Atlanta Medical Center's new cancer prevention, diagnosis and treatment center, the Cancer Pavilion at Atlanta Medical Center, opened in May 2005. The Cancer Pavilion is located on Parkway Drive across from Atlanta Medical Center's main hospital campus.
"This cancer pavilion is an investment in and commitment to the community in our war on cancer, the second leading killer of Georgians," said William T. Moore, chief executive officer of Atlanta Medical Center. "Atlanta Medical Center's Cancer Pavilion is special -- cancer screenings, diagnoses and oncology treatments are consolidated and coordinated in one building, providing much needed ease and access for patients and their families."
Special guests at the Grand Opening ceremony included Georgia State Senator Sam Zamarippa, who also is a member of Atlanta Medical Center's Governing Board, as well as Fulton County Commissioner Nancy Boxhill. Jeanette Johnson, a breast cancer survivor who was treated at Atlanta Medical Center, shared her story of cancer survival with the crowd and officially opened the building by cutting a replica of the Cancer Pavilion's customized cancer bracelet., which was given to those who attended the event.
"Cancer is one of the leading causes of death in Georgia," said Dr. Michael Smith, medical director of oncology for Atlanta Medical Center. "Our goal is to increase cancer awareness and screenings, and to provide the latest oncological treatment to aggressively stop its spread."
The new Cancer Pavilion at Atlanta Medical Center is designed to guide patients through diagnosis, treatment and recovery. The interior environment of the new Cancer Pavilion is meant to reflect the patterns, textures and warmth of nature through design form and color,
"When anyone walks into our Cancer Pavilion, I want them to know this cancer center has been designed with the patient in mind," says Adriene Kinnaird, director of cancer services for Atlanta Medical Center.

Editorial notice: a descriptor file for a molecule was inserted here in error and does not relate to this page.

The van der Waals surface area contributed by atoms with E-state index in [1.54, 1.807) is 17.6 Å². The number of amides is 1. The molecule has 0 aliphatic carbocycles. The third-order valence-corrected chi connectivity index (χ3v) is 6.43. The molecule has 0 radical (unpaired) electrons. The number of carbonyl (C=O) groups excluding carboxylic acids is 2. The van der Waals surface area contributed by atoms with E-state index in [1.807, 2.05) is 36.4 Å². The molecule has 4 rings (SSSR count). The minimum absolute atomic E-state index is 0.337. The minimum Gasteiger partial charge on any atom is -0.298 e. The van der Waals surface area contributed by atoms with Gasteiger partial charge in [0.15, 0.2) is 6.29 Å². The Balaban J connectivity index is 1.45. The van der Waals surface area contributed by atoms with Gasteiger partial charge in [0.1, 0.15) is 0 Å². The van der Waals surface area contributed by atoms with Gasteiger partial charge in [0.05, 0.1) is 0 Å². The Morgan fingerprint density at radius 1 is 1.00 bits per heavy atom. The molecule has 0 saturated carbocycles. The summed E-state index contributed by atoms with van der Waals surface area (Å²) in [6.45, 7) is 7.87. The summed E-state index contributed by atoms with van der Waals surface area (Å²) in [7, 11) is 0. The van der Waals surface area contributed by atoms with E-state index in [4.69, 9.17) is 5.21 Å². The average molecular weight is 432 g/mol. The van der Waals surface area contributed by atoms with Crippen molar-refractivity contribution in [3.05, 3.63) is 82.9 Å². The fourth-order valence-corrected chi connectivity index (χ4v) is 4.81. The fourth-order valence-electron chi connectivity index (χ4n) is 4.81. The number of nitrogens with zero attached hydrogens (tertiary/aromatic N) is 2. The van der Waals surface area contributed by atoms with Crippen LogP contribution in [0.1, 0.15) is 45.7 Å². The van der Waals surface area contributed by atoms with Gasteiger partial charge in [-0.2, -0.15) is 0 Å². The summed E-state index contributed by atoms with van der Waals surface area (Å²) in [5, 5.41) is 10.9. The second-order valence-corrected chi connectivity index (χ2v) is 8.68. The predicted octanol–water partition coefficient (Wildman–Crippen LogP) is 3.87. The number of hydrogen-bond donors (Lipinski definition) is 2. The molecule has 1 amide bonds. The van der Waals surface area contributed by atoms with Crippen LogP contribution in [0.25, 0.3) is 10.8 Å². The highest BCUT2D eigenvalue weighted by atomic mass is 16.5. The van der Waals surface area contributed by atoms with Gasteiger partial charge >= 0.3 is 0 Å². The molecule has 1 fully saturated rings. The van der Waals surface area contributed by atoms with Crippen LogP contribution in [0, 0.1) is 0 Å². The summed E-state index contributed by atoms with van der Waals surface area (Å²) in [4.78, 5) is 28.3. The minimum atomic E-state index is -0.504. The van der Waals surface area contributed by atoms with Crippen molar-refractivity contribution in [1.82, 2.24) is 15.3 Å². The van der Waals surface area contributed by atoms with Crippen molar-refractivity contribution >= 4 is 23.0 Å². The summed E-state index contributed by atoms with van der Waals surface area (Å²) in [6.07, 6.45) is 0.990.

"This is not a typical approach to cancer treatment," says Dr. Michael Smith. "Patients typically have to go to several specialists at many different locations when they're going through treatment. Our new flex clinic removes this inconvenience by centering the physicians in who involved in care around the patients."
The flex clinic focuses on a different type of cancer diagnosis and treatment each day. Physicians form a confidential web-based patient record which continually updates the patient's test results and condition.
Outpatient Cancer Services Now Under One Roof
The first floor of the new Cancer Pavilion includes radiation therapy services, mammography as well as other outpatient services, a patient resource library and a lounge area. The first floor also has a 150-seat multipurpose auditorium, which will enable the Cancer Pavilion's current patient services, support groups and screenings to expand. The Cancer Pavilion's auditorium was named after A. Hamblin Letton, M.D., a retired physician who was influential in the passage of the National Cancer Act in 1971-1972 when he served as president of the American Cancer Society. Letton declined an offer by President Nixon to be the Surgeon General because he dedicated his career to the fight against cancer.
The Cancer Pavilion's second floor houses several physician offices, administrative offices and a flex clinic. When the flex clinic is not being used by physicians as temporary office space, it is a multidisciplinary clinic that gathers all the physicians needed for treating cancer in one place, allowing patients to see all their physicians at one time. The clinic also is used for cancer screenings that may require more intensive lab work or examination.
The second floor of the building also has an infusion therapy area, permanent physician office space and administrative offices. The third floor of the Cancer Pavilion will eventually be finished out as additional physician office space.
The Cancer Pavilion's fourth floor houses a community area, dining/kitchen area as well as a medi-spa. This spa specializes in services for individuals being treated for cancer and is open to the public.
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